Top Challenges Credit Unions Face in 2023

Credit unions exist to elevate their communities and help those in the area make informed financial decisions. They put a more personal spin on banking and give members access to high-quality financial products and advice without relying on the same resources or funding that large multi-state banks have access to.

While these financial institutions benefit people from all walks of life, credit unions face unique challenges each year, many of which don’t affect larger banks. By understanding these challenges, these organizations will be better poised to overcome them. Here are the major challenges that successful credit unions have met and overcome this year.

  1. Improving Information Security

Hackers are becoming a major problem for all financial institutions. These individuals can intercept sensitive information, scam credit union members out of their money or use data intercepted from the credit union’s systems to commit identity theft.

While most credit unions are working to enhance their website’s security and strengthen the security options available to their members when using their online banking platforms, the challenge remains. As technology improves, hackers become more determined and learn new techniques that force credit unions to stay vigilant and identify new ways to protect their members’ data.

How to Boost Security

Ultimately, it’s impossible to completely prevent hackers and information interception. But there are things that credit unions can do to protect their members’ information and data better in the local branch and online.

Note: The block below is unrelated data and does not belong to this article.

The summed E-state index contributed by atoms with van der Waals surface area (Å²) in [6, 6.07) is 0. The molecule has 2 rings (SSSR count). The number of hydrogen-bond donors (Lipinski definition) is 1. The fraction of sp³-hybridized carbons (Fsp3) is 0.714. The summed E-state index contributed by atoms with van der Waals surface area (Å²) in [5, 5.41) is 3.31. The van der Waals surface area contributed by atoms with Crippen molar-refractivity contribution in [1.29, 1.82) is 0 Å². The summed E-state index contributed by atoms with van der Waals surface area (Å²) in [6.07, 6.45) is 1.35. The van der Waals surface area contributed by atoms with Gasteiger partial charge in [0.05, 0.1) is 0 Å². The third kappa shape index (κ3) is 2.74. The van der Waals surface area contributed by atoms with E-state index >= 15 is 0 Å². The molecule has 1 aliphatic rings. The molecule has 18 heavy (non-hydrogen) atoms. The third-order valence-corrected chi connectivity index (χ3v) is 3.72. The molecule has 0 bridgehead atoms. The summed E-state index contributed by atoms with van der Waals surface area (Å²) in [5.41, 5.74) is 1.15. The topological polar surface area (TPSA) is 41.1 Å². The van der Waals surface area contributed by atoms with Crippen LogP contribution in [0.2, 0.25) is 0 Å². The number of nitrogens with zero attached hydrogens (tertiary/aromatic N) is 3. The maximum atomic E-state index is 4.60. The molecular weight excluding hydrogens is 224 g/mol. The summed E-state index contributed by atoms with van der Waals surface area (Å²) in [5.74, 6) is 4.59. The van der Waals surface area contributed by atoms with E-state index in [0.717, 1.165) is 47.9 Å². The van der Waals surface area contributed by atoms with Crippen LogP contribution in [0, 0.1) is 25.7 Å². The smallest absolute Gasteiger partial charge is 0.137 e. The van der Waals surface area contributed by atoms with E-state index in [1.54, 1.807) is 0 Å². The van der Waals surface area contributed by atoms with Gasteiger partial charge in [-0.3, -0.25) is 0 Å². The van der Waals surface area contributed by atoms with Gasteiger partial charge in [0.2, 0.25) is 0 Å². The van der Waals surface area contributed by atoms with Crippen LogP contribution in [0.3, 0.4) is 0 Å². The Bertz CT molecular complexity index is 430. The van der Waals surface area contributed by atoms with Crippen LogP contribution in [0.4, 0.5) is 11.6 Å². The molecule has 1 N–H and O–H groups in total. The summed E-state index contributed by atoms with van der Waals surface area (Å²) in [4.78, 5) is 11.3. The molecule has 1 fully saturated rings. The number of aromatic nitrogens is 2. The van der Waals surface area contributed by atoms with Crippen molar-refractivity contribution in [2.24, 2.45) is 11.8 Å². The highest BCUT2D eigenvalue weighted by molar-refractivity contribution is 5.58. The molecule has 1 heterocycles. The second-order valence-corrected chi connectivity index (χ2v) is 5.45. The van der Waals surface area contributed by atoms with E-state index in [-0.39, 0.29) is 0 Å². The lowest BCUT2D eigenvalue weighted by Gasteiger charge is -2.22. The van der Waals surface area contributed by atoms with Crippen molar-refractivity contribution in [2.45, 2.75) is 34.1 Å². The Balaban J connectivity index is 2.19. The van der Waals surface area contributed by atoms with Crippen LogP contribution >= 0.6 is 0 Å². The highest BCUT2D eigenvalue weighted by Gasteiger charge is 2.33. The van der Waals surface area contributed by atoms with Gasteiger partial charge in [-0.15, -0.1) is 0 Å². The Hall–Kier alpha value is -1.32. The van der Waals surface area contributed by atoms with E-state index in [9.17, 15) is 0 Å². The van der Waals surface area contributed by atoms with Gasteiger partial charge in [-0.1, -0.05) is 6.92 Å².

Credit unions will want to do the following to improve security efforts:

  • Make sure security certificates are valid: Any website owned and operated by a credit union should have current security certificates. If any are expired, or the sites aren’t using those certificates, you’ll want to invest in a certificate from your hosting company.
  • Perform routine audits: Work with your IT specialist to audit the security of the credit union’s systems. They will be able to identify any vulnerabilities and weaknesses that could put members’ information at risk.
  • Encourage members to be cautious: Many security breaches are the fault of the members and account holders, not the credit union directly. Provide education on how members can protect their information and secure their data when visiting neighborhood branches or banking online.

These simple tips can go a long way toward helping credit unions of all sizes bolster their information security efforts.

  1. Attracting New Members